Dredging Our Eco Inheritance:
New Work by Jason deCaires Taylor
Daniel Levis Keltner
International artist Jason deCaires Taylor recently unveiled a new collection of underwater sculptures at the Museo Subacuático de Arte (MUSA) titled “Que Hemos Hecho (What Have We Done).” In Taylor’s own words, these sculptures aim to “explore the significant impact humans have had on our planet’s ecosystems and the subsequent effect to future generations.”
Taylor is the founder and Artistic Director of MUSA in Cancun, Mexico, where he has showcased his most renowned works, such as “La Evolución Silenciosa,” an ambitious project composed of 400 life-size figures modeled after real people from Mexico and throughout the world.
As an environmental artist, Taylor’s underwater sculptures serve as both art and eco-activism. His most recent collection, “Que Hemos Hecho,” continues in that vein. The three initial pieces, “Inercia,” “Vacio,” and “Hernacia,” (respectively translated to “Inertia,” “Void,” and “Inheritance”) are sited within shallow waters of The National Marine Park, located in the northern part of the Mexican state of Quintana Roo, areas severely damaged by hurricanes and tropical storms, where the ecosystem is in need of regeneration. These sculptures are, in a utilitarian sense, artificial reefs for both plant and animal marine life to colonize and inhabit. Additionally, Taylor’s sculptures are made with environmental-friendly materials—pH-neutral concrete reinforced with special inert fiberglass rebar.
Of his work, Taylor says, “I am trying to portray how human intervention or interaction with nature can be positive and sustainable, an icon of how we can live in a symbiotic relationship with nature.” To facilitate this effect, visitors view his works by diving among the sculptures and marine life, snorkeling, or riding in glass-bottom boats so that they may witness the representational beauty of Taylor’s sculptures, as well as an act of ecological regeneration in progress. In aiming for audiences to reconsider their relationship with the environment and be inspired toward both critical awareness and care, Taylor has put himself on the map among major contemporary environmental artists, such as Betty Beaumont.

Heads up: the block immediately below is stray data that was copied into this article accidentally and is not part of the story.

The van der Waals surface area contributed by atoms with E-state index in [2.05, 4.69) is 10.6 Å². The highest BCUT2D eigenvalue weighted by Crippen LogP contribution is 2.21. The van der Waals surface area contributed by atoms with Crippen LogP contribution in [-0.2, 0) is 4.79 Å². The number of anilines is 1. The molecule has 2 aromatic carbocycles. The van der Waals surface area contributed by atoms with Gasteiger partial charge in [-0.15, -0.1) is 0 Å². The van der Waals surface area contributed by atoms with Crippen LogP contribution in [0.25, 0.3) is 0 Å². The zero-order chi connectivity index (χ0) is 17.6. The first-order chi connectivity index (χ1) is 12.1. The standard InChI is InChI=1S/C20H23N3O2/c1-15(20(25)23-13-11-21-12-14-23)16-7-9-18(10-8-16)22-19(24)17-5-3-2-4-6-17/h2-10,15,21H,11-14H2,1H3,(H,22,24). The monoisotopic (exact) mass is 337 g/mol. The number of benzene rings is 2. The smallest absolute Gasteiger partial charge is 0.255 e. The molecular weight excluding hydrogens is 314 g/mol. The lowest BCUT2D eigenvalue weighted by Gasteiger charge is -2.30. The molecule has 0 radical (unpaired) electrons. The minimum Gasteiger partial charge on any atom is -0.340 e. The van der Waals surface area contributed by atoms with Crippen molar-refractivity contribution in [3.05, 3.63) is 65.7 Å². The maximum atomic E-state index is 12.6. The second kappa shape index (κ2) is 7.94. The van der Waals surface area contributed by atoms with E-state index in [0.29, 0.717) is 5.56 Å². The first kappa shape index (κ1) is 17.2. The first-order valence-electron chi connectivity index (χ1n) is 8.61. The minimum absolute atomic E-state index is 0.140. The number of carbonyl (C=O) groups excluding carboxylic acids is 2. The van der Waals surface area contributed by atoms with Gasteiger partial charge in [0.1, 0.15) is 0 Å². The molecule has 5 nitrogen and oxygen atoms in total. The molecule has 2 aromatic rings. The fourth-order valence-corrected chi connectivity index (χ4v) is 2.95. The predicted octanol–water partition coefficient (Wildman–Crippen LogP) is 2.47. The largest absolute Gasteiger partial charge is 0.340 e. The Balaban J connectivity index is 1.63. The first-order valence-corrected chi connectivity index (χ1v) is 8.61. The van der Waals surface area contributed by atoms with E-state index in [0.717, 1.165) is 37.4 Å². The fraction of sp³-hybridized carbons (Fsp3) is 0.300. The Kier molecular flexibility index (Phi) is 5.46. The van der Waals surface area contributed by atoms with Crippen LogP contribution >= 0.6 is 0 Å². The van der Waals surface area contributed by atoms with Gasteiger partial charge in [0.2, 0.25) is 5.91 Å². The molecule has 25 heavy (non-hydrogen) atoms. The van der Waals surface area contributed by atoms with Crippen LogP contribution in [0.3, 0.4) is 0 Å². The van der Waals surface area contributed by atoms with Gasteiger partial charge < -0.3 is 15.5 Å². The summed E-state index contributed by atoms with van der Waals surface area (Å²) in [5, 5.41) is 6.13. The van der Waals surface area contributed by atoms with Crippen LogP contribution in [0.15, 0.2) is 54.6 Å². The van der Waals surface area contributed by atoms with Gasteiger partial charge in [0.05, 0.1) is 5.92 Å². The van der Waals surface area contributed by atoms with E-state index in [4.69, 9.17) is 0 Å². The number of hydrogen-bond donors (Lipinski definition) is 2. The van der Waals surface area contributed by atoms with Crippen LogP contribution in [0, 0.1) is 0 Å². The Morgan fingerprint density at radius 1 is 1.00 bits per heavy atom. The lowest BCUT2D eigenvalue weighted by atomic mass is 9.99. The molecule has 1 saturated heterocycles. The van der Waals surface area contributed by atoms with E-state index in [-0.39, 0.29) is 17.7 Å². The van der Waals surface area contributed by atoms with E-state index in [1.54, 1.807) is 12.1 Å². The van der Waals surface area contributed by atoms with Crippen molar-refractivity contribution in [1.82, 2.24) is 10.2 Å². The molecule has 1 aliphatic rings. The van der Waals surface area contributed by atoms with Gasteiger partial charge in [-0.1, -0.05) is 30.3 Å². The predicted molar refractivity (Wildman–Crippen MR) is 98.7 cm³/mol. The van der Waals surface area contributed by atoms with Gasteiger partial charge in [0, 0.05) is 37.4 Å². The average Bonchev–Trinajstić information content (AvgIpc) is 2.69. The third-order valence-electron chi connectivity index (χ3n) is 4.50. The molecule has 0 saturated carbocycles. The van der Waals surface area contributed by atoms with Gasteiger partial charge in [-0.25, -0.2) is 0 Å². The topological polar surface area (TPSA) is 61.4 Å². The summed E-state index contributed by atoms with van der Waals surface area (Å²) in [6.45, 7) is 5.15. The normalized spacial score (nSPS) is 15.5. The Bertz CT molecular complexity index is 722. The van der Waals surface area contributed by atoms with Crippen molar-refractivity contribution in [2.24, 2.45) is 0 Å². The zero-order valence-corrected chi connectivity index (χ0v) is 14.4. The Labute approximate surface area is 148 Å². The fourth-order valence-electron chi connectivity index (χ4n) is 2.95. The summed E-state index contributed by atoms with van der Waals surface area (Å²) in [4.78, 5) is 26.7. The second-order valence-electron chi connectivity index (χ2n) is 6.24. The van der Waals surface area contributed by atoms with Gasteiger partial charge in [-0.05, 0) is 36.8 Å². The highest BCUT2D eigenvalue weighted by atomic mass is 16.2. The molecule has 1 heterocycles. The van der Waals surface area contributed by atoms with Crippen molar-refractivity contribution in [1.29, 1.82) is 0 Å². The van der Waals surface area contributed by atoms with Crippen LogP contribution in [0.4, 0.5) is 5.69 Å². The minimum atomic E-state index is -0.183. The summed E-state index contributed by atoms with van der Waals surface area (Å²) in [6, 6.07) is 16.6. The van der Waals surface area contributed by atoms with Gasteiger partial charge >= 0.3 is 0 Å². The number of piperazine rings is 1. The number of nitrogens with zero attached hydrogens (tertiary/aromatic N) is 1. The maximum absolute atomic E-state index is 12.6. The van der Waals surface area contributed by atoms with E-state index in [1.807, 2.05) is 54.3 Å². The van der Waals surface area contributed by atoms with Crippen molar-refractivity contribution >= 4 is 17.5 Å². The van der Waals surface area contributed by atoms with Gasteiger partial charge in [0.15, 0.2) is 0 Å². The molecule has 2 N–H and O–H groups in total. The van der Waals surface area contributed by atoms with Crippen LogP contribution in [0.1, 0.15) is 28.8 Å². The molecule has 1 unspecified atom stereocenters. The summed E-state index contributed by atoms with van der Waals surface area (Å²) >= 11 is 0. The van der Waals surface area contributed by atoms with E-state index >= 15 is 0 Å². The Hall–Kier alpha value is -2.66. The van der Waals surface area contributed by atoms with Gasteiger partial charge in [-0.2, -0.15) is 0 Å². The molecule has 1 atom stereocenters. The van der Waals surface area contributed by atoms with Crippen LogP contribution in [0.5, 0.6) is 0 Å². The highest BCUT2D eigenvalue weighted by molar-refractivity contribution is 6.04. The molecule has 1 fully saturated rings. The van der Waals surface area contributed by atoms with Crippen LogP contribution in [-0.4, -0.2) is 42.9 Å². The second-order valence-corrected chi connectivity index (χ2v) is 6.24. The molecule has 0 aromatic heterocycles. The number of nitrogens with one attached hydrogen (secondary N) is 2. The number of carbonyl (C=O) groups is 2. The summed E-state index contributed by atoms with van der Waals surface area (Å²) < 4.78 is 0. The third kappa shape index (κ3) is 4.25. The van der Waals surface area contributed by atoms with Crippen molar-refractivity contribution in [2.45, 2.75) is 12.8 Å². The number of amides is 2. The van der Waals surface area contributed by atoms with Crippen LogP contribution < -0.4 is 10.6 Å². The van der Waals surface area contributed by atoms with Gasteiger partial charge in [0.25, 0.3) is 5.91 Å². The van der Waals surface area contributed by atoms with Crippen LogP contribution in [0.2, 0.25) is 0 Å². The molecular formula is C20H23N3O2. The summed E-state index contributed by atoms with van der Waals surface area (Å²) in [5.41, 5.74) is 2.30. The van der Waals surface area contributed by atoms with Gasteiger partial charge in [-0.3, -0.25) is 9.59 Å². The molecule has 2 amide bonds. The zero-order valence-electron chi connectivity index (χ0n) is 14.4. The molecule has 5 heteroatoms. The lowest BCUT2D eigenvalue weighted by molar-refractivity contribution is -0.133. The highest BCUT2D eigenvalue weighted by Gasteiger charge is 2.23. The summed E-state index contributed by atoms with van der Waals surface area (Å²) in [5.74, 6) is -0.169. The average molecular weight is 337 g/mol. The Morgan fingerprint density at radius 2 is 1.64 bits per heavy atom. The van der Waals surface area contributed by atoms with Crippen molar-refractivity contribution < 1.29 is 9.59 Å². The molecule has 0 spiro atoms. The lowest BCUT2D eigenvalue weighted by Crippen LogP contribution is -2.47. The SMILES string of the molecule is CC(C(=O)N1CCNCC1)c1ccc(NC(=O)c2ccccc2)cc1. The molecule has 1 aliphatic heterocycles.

Taylor situated his Museo Subaquático de Arte in the waters surrounding Cancun, Mexico, with the intent of fostering environmental stewardship in the largely commercial town. As Artistic Director of MUSA, he aims to usher in a new era for Cancun, one of culture and environmental awareness, in hope that the millions of tourists may begin to reconceptualize the beaches they haunt as more than sunny slices of heaven but living and breathing ecosystems.
Taylor’s newest collection, “Que Hemos Hecho,” works uncompromisingly to that aim. This collection is arguably Taylor’s most foreboding work to date. With despondent poses and ominous titles, the three solitary figures—“Inercia,” “Vacio,” and “Herencia”—are missing the optimism that characterizes much of Taylor’s previous work. Earlier sculptures such as “Vicissitudes,” “La Jardinera de la Esperanza,” “El Colecionista de Los Sueños” and others embody the spirit of inspiration with roots in collective action. However, the figures represented in “Inercia,” “Vacio,” and “Herencia” seem to suffer, perhaps because of their isolation and lack of connection to other figures.